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How to be the 'Squeaky Wheel' of Customer Service

September 02, 2014

Sometimes getting customer service can be tougher than anyone might expect. It's easy to think that, particularly these days, businesses will go to just about any lengths to get and keep customers, but when it comes to customer service, that's not always the case. However, there are ways that customers can, at least somewhat, force the issue, and get great customer service out of a company, even when it would seemingly rather not provide that service. Squeaky wheels, after all, get the grease, and there are several ways to be that squeaky wheel.

Bad customer service does quite a bit of damage to businesses. Between difficulty in reaching a real person, reaching a real person that doesn't provide quality service, and just a general lack of help, customers are voting with both feet and wallets. Six out of 10 in a recent survey actually hung up on a business, or just left a store outright, on the strength of poor customer service, and that means plenty of money that's fleeing the operation.

But for those customers who want the best in service, sometimes it pays to “rattle a cage” or two to get what's desired, and also provide a point for businesses looking to provide better customer service. One way is to take complaints online, instead of directly contacting a business. As we've recently seen with the Ryan Block and Tim Davis incidents, taking the results of a customer service experience online often activates the higher echelons of corporate response, and can often engage those with much more authority in the business itself. Within online options are live chats with sales and customer service reps via a company's website. When finished, it's a comparatively simple matter to save a log from such events, so doing so can be valuable in the long run.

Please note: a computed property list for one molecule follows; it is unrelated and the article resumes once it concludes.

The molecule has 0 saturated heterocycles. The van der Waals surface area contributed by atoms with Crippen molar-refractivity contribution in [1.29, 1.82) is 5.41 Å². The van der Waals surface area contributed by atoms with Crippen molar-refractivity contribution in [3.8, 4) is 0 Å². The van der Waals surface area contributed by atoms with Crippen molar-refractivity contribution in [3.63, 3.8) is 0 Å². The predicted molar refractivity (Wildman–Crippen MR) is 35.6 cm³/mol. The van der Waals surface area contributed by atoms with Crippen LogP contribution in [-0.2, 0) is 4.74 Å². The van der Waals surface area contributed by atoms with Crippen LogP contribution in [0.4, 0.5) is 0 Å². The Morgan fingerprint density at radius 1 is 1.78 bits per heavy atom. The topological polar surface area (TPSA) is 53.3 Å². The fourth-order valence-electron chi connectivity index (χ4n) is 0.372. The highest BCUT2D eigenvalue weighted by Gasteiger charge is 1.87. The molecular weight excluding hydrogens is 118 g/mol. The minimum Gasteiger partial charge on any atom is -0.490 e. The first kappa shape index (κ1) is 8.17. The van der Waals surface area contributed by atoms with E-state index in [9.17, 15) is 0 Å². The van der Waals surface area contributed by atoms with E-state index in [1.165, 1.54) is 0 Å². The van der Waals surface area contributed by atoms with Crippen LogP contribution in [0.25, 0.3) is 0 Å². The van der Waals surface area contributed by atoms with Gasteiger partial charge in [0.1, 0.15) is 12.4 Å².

A firm may even offer a user community within its own site, and taking advantage of such communities can help fuel better responses. Plus, there are often ways to circumvent automated menus, and many of these methods are known on certain websites. A quick check online can often reveal a company's comparatively secret numbers for direct human contact. Consider also introducing phrases like “escalate” into conversations with customer service reps; escalating too many calls to higher authorities can bring trouble on a rep, so this may trigger a few new possibilities in terms of customer service. Finally, why not skip the customer service basics altogether, and instead, go up the corporate ladder. Consider talking to places like investor relations and the like; these are people who don't want to see a new social media horror-storm take place, and might have a bit more authority to help than the person at the end of the 800 number.

Naturally, it's best not to launch right into escalation tactics first. After all, even in the aforementioned survey, four out of 10 users didn't seem to have a problem getting through and getting the job done, so there's almost an even coin flip that each particular call won't have a problem. But there are clearly tactics available to make customer service better, when it doesn't quite do the job the first time. Using these tactics judiciously, meanwhile, should result in better customer experiences, and in the end, that's what most users are really after.




Edited by Maurice Nagle

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